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2009 Los Angeles mayoral election

From Wikipedia, the free encyclopedia

2009 Los Angeles mayoral election

← 2005 March 3, 2009 (2009-03-03) 2013 →
Turnout17.90%
 
AntonioVillaraigosaHWOFMay2013 (1).jpg
3x4.svg
3x4.svg
Candidate Antonio Villaraigosa Walter Moore Gordon Turner
Party Democratic Independent Independent
Popular vote 152,613 71,937 17,554
Percentage 55.7% 26.2% 6.4%

Mayor before election

Antonio Villaraigosa
Democratic

Elected Mayor

Antonio Villaraigosa
Democratic

The 2009 election for Mayor of Los Angeles took place on March 3, 2009. Incumbent mayor Antonio R. Villaraigosa was re-elected overwhelming and faced no serious opponent. Since Los Angeles holds nonpartisan elections, there was no Democratic or Republican primary. Villaraigosa would have faced a run-off against second place-finisher Walter Moore had he failed to win a majority of the vote.

Villaraigosa won the election despite having generally unfavorable approval ratings. He was credited with winning because more well-known and better-funded candidates, such as developer Rick Caruso, declined to run.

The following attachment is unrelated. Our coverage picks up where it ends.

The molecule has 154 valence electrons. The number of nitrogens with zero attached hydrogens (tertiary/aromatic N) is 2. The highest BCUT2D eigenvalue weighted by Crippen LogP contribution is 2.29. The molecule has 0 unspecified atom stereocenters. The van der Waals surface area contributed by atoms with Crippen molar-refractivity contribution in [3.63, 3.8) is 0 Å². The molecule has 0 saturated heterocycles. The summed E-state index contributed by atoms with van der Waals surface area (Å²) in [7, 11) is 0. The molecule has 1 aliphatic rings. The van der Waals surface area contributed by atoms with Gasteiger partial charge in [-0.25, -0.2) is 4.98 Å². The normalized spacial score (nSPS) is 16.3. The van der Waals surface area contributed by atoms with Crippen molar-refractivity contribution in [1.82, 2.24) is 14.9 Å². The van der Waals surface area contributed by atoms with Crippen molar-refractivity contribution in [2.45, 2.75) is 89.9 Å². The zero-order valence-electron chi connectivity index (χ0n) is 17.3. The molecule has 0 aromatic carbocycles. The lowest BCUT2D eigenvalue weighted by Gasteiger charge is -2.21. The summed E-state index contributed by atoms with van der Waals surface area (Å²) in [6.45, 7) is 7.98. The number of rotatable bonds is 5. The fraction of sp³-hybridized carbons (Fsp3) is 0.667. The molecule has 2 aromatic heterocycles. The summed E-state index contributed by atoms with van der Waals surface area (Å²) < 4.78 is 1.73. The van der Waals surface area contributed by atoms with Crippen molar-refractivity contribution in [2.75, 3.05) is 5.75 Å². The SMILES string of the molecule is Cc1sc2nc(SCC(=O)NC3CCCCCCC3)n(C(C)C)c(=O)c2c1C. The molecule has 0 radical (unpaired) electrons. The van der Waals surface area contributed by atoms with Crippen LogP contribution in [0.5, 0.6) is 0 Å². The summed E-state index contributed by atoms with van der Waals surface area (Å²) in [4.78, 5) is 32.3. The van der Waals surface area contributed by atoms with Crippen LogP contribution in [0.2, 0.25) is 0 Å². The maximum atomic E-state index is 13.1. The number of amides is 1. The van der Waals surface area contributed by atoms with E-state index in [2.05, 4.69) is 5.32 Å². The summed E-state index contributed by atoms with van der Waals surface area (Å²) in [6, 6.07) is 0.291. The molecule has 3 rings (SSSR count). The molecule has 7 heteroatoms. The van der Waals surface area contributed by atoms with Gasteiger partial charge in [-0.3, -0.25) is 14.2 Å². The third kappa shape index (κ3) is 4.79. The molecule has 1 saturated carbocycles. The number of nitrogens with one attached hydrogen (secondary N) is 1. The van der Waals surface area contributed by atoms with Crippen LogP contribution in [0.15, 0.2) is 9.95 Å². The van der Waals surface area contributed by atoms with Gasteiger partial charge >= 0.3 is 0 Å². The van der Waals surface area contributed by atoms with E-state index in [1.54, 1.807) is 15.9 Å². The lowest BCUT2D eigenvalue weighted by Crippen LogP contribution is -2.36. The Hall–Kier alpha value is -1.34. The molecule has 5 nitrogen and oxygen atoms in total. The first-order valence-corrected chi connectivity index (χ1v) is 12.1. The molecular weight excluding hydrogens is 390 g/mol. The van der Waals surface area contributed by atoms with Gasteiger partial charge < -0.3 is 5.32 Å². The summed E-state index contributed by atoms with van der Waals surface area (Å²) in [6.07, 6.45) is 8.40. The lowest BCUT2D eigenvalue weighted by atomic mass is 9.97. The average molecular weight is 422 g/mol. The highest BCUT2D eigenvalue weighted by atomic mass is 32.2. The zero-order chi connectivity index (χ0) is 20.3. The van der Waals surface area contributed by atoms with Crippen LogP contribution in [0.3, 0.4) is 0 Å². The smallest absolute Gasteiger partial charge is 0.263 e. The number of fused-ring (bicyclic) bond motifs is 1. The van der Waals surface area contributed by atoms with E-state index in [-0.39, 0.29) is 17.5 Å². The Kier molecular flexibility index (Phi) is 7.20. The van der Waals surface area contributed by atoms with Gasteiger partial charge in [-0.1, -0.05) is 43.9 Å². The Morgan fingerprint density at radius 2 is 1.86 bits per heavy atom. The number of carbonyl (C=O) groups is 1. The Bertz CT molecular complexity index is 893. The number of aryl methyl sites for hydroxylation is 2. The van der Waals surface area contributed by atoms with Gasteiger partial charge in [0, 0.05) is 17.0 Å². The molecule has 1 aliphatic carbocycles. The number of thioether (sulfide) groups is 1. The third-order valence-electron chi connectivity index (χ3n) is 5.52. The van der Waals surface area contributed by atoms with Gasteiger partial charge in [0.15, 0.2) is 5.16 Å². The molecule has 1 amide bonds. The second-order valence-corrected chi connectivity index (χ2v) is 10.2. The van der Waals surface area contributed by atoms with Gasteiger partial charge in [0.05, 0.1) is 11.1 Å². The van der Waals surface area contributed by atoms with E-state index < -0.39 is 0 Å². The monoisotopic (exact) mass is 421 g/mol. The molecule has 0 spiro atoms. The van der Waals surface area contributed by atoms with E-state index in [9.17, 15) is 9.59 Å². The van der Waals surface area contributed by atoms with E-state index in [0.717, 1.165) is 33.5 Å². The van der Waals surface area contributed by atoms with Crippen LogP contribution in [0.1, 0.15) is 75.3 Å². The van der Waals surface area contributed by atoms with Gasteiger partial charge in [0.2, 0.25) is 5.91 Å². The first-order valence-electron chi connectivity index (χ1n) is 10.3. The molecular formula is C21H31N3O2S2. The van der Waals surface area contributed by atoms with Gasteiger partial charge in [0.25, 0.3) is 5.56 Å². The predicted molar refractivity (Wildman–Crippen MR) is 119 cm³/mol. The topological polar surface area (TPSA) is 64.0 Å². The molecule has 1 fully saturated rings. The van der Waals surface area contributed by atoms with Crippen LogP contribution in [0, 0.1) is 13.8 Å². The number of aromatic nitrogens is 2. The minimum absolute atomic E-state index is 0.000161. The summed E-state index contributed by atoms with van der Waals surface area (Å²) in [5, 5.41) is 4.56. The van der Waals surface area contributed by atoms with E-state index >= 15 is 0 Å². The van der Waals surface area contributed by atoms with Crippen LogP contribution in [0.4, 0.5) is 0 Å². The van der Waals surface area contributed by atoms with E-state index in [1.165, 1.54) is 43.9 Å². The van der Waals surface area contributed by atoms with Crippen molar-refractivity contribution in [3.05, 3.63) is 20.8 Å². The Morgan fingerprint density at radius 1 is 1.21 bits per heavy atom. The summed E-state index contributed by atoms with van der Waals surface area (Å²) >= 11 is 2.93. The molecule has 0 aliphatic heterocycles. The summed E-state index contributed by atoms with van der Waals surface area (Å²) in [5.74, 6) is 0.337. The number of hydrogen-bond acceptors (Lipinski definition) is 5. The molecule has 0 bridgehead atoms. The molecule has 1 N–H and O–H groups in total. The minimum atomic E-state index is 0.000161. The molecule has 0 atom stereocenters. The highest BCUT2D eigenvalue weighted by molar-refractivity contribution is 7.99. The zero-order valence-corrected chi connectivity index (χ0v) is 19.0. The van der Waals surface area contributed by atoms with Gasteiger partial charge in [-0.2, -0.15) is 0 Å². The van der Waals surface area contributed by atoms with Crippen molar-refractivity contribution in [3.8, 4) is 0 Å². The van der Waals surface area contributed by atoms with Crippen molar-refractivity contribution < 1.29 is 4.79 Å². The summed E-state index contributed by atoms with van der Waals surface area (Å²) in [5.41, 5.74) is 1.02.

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Transcription

Results

Los Angeles mayoral general election, March 3, 2009[1][2][3]
Party Candidate Votes % ±
Democratic Antonio Villaraigosa (incumbent) 152,613 55.65% +22.55%
Independent Walter Moore[4] 71,937 26.23% +23.46%
Independent Gordon Turner 17,554 6.40%
Independent David "Zuma Dogg" Saltzburg 9,115 3.32%
Independent Stevan Torres 9,114 3.31%
Republican David R. Hernandez 5,225 1.91%
Independent Craig X. Rubin 4,158 1.51%
Party for Socialism and Liberation Carlos Alvarez 3,047 1.11%
Socialist Workers James Harris 2,461 0.90%
Republican Phil Jennerjahn 2,432 0.89%
Total votes 274,233 100.00
Turnout 285,658 17.90% -10.63%
Registered electors 1,596,165
Democratic hold Swing

References and footnotes

  1. ^ "City of Los Angeles Primary Nominating & Consolidated Elections Official Election Results March 3, 2009" (PDF). Office of the City Clerk, City of Los Angeles. March 3, 2009. p. 2.
  2. ^ "Los Angeles Mayor". Our Campaigns.
  3. ^ Officially all candidates are non-partisan.
  4. ^ Although Walter Moore is sometimes erroneously identified as a Republican.

External links

This page was last edited on 1 July 2019, at 21:47
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